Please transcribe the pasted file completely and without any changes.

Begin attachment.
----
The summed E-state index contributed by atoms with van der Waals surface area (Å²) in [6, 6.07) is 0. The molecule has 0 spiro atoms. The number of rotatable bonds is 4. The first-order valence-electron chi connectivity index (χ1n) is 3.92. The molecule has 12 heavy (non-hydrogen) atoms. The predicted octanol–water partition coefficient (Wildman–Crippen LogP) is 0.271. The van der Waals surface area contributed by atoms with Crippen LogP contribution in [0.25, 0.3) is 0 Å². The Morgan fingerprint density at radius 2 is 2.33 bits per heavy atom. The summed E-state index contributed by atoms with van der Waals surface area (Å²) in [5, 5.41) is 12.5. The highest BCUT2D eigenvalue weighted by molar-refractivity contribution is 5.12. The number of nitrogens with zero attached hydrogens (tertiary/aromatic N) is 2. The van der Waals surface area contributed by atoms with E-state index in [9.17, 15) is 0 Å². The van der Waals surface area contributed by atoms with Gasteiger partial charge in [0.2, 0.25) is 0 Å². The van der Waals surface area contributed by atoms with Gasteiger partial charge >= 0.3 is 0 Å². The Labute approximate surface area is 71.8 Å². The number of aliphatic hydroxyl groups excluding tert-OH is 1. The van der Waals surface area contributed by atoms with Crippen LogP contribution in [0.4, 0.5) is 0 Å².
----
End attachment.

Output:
The summed E-state index contributed by atoms with van der Waals surface area (Å²) in [6, 6.07) is 0. The molecule has 0 spiro atoms. The number of rotatable bonds is 4. The first-order valence-electron chi connectivity index (χ1n) is 3.92. The molecule has 12 heavy (non-hydrogen) atoms. The predicted octanol–water partition coefficient (Wildman–Crippen LogP) is 0.271. The van der Waals surface area contributed by atoms with Crippen LogP contribution in [0.25, 0.3) is 0 Å². The Morgan fingerprint density at radius 2 is 2.33 bits per heavy atom. The summed E-state index contributed by atoms with van der Waals surface area (Å²) in [5, 5.41) is 12.5. The highest BCUT2D eigenvalue weighted by molar-refractivity contribution is 5.12. The number of nitrogens with zero attached hydrogens (tertiary/aromatic N) is 2. The van der Waals surface area contributed by atoms with E-state index in [9.17, 15) is 0 Å². The van der Waals surface area contributed by atoms with Gasteiger partial charge in [0.2, 0.25) is 0 Å². The van der Waals surface area contributed by atoms with Gasteiger partial charge >= 0.3 is 0 Å². The Labute approximate surface area is 71.8 Å². The number of aliphatic hydroxyl groups excluding tert-OH is 1. The van der Waals surface area contributed by atoms with Crippen LogP contribution in [0.4, 0.5) is 0 Å².